“As these sites become more and more popular, however, it’s vitally important that safeguards are in place that provide users with control over their personal information to ensure they don’t receive unwanted solicitations,” he continued. “At the same time, social networking sites need to provide easy-to-understand disclosures to users on how information they submit is being shared.”

In addition to asking the FTC to establish guidelines, Schumer asked the commissioners to examine social networks to make sure they are fully disclosing the extent that user information is shared.

“I am asking the FTC to use the authority given to it to examine practices in the disclosure of private information from social networking sites and to ensure [that] users have the ability to prohibit the sharing of personal information,” he said. “If the FTC feels it does not have the authority to do so under current regulations I will support them in obtaining the tools and authority to do just that” by proposing legislation.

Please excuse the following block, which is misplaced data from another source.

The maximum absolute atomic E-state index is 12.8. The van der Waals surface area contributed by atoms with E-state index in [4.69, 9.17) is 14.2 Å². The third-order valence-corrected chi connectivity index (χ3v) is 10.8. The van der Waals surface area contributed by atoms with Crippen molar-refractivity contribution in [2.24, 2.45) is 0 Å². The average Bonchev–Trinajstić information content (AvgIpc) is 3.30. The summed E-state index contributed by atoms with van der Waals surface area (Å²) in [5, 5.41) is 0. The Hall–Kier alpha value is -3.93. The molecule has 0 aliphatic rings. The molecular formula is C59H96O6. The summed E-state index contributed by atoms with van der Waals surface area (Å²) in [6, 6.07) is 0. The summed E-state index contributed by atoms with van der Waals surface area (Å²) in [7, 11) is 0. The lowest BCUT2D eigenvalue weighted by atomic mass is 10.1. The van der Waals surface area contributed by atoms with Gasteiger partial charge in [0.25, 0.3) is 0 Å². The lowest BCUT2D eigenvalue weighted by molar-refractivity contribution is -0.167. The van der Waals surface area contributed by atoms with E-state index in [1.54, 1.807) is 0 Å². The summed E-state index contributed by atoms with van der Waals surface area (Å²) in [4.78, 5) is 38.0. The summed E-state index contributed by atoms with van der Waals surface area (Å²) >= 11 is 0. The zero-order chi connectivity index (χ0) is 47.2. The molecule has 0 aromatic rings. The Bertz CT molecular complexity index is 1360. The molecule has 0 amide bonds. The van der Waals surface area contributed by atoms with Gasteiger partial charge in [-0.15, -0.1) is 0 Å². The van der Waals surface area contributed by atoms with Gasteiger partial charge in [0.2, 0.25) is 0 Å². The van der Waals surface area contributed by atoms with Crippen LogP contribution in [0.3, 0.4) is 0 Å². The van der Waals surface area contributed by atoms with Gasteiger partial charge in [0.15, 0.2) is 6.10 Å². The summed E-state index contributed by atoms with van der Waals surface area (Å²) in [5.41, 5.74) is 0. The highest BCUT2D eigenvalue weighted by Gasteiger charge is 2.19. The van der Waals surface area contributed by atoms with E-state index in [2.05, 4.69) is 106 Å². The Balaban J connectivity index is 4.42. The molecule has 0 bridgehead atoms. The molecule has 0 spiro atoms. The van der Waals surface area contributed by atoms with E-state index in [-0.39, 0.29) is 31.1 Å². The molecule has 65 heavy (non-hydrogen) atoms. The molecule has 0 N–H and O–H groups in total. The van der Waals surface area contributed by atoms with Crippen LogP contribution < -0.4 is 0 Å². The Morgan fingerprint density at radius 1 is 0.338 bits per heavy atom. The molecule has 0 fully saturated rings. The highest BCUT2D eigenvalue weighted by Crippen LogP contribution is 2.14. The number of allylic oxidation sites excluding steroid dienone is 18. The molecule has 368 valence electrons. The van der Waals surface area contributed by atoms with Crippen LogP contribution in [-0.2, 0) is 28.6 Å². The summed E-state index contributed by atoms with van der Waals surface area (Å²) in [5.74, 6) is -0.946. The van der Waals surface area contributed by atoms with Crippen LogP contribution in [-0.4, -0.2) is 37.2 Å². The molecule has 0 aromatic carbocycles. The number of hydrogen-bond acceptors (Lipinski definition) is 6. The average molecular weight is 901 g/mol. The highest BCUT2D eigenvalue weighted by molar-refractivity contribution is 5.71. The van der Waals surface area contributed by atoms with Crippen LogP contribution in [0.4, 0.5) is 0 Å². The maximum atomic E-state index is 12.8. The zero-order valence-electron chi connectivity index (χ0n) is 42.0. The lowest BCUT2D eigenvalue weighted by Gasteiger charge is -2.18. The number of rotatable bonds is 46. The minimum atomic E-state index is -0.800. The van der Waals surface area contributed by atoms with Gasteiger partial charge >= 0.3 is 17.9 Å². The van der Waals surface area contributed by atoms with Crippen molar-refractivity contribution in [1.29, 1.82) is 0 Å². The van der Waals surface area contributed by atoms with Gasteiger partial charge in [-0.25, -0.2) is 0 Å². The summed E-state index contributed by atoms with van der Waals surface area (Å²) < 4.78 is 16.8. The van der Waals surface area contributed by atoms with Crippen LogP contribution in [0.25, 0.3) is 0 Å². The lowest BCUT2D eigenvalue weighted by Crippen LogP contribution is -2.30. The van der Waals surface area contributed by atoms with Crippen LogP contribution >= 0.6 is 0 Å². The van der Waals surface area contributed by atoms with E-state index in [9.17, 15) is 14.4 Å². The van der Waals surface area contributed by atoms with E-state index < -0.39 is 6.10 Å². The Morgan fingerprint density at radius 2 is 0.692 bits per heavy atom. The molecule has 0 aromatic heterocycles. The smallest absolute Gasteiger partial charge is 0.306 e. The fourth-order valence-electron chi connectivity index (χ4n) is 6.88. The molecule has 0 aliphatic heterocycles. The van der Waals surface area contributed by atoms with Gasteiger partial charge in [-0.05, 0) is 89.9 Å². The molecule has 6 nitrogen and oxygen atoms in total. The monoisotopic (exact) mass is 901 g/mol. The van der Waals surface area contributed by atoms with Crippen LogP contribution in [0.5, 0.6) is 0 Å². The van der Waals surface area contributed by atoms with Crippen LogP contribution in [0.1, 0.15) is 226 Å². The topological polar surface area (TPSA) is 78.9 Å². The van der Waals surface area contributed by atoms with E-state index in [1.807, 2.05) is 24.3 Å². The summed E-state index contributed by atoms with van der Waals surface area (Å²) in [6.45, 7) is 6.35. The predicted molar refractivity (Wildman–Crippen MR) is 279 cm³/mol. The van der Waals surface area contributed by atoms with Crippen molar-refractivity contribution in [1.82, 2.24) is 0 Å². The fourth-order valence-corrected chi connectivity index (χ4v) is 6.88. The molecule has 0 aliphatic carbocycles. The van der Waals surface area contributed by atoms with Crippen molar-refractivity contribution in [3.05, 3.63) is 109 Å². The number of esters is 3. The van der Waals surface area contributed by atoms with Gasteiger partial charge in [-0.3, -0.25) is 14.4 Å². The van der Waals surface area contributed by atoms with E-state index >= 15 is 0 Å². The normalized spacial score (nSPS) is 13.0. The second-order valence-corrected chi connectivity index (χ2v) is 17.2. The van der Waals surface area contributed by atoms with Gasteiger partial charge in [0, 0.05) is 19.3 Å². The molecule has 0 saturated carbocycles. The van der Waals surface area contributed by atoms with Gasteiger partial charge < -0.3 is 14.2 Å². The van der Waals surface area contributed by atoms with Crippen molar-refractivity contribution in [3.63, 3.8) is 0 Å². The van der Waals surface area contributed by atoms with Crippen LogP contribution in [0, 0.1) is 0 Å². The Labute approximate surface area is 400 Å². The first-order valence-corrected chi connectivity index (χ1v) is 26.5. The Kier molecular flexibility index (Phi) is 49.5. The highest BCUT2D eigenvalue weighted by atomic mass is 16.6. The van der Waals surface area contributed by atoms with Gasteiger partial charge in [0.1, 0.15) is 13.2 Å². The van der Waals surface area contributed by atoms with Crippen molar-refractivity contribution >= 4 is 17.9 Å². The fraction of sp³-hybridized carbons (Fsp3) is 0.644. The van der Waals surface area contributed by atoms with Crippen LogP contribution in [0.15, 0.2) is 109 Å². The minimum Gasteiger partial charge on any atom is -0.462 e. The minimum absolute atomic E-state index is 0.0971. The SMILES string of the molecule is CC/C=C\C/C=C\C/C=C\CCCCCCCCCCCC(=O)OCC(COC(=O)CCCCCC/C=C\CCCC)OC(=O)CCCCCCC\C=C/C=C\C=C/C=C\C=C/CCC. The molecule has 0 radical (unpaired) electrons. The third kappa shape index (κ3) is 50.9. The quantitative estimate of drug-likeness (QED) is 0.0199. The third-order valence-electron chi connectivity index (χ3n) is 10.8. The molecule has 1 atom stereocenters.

A Facebook spokesperson said the company was caught off guard by the senator’s remarks.

“We were surprised by Sen. Schumer’s comments and look forward to sitting down with him and his staff to clarify,” Facebook spokesperson Andrew Noyes said in a statement.

“Last week, we announced several new products and features designed to enhance personalization and promote social activity across the Web,” Noyes continued. “None of these changes removed or reduced people’s control over their information and several offered even greater controls.”

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XSS Exploit Hidden In Facebook Bully Video